- Every company strives to better serve their consumers. Acknowledging this need and leveraging platform strategies through the integration of data, analytics and delivery platforms reduces friction and expands potential markets beyond what used to be the norm which could be considered more appealing to these consumers.
- These companies have a better chance of generating revenue from their transition into finance without actually becoming banks. Like with Google, they have just added banking and financial services without the headache of getting or maintaining a banking license, instead they will operate with already licensed partners CITI and Stanford Federal Credit Union.
- Big tech could and probably already deliver financial services better, they have the reliable infrastructure and the personalized data to back them after all, giving room to offer lower-cost or possibly free services, since they could use big data obtained through these services for a variety of other businesses.
Worthy of note is how tech in itself is under scrutiny now more than ever, as hackers and cybercriminals create havoc during this time of crisis. If tech companies strive for success and want to avoid the strict regulations and potential political intervention that comes with banking, they should consider the following.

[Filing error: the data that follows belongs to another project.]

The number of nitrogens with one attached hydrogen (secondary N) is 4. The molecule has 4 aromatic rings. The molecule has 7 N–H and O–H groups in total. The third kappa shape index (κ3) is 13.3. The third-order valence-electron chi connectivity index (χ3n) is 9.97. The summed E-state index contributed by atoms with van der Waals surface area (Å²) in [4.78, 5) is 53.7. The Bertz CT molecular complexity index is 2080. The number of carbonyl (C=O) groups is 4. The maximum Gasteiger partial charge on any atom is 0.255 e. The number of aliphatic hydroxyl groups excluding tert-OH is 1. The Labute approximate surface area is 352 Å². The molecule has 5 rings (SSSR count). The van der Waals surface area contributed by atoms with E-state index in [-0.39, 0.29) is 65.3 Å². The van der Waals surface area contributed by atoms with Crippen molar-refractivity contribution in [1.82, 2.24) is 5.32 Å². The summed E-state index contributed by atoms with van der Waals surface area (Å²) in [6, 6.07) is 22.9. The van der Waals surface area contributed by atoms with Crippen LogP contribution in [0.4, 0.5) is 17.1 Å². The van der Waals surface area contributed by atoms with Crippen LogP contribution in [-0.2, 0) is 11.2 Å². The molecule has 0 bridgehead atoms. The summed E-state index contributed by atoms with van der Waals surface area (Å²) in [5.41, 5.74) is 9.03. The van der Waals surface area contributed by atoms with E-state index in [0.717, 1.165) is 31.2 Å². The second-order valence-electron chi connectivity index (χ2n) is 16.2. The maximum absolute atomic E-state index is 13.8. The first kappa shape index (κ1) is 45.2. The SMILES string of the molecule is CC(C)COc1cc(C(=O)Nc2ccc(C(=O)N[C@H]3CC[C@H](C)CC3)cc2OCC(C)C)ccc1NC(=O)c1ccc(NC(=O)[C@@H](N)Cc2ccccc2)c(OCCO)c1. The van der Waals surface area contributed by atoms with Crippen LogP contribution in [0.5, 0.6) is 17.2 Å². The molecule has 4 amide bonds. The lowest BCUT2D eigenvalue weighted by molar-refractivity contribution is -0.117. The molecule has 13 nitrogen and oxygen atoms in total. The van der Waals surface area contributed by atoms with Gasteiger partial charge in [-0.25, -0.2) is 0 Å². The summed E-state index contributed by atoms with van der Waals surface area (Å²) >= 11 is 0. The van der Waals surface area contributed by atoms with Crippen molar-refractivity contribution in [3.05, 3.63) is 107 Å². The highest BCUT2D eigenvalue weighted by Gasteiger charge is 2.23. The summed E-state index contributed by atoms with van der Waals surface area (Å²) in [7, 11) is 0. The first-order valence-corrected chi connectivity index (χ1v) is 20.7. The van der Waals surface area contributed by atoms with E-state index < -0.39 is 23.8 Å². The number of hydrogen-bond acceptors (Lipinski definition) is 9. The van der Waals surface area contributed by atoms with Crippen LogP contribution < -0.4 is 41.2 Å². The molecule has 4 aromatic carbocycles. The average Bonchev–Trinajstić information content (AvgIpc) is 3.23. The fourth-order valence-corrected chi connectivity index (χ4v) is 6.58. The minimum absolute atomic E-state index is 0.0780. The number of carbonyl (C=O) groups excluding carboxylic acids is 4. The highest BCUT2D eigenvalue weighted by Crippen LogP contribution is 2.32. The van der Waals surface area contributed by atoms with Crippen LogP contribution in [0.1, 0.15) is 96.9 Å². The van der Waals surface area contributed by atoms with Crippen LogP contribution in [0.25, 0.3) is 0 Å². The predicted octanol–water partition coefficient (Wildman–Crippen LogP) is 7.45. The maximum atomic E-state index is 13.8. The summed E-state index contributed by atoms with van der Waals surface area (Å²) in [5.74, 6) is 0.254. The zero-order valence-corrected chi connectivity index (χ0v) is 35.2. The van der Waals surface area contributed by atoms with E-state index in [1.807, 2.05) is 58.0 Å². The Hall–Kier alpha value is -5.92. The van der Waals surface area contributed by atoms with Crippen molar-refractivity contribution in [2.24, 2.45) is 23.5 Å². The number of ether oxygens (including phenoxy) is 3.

- Pricing: Success in transition may be dependent on setting the right price on all sides of the new business model and building momentum through incentives that can scale easily.
- Trust is imperative when transitioning into finances. Consumers generally question anything and everything that concerns their finances.
- Building platforms in low margin businesses: The frequency of usage will determine your level of profits but it could be a vital element in ensuring success. Financial service providers who have low margins can find relief by offering higher-margin services beyond traditional banking products.
Tech Roundup S02E20
Discussion with an entrepreneur who has been using Tech to drive distribution of African Music. Demola Ogundele is the Founder of Notjustok.com
This week, we had a discussion with an entrepreneur, who has been using Tech to drive distribution of African Music.
Demola Ogundele is the Founder of Notjustok.com, a platform he started as a music blog over a decade ago. He has grown the company to be the leading African music repository and has had to change the business model to compete in this Tech age where big Tech firms like Amazon, Google and Apple actively distribute music including African and Nigerian songs.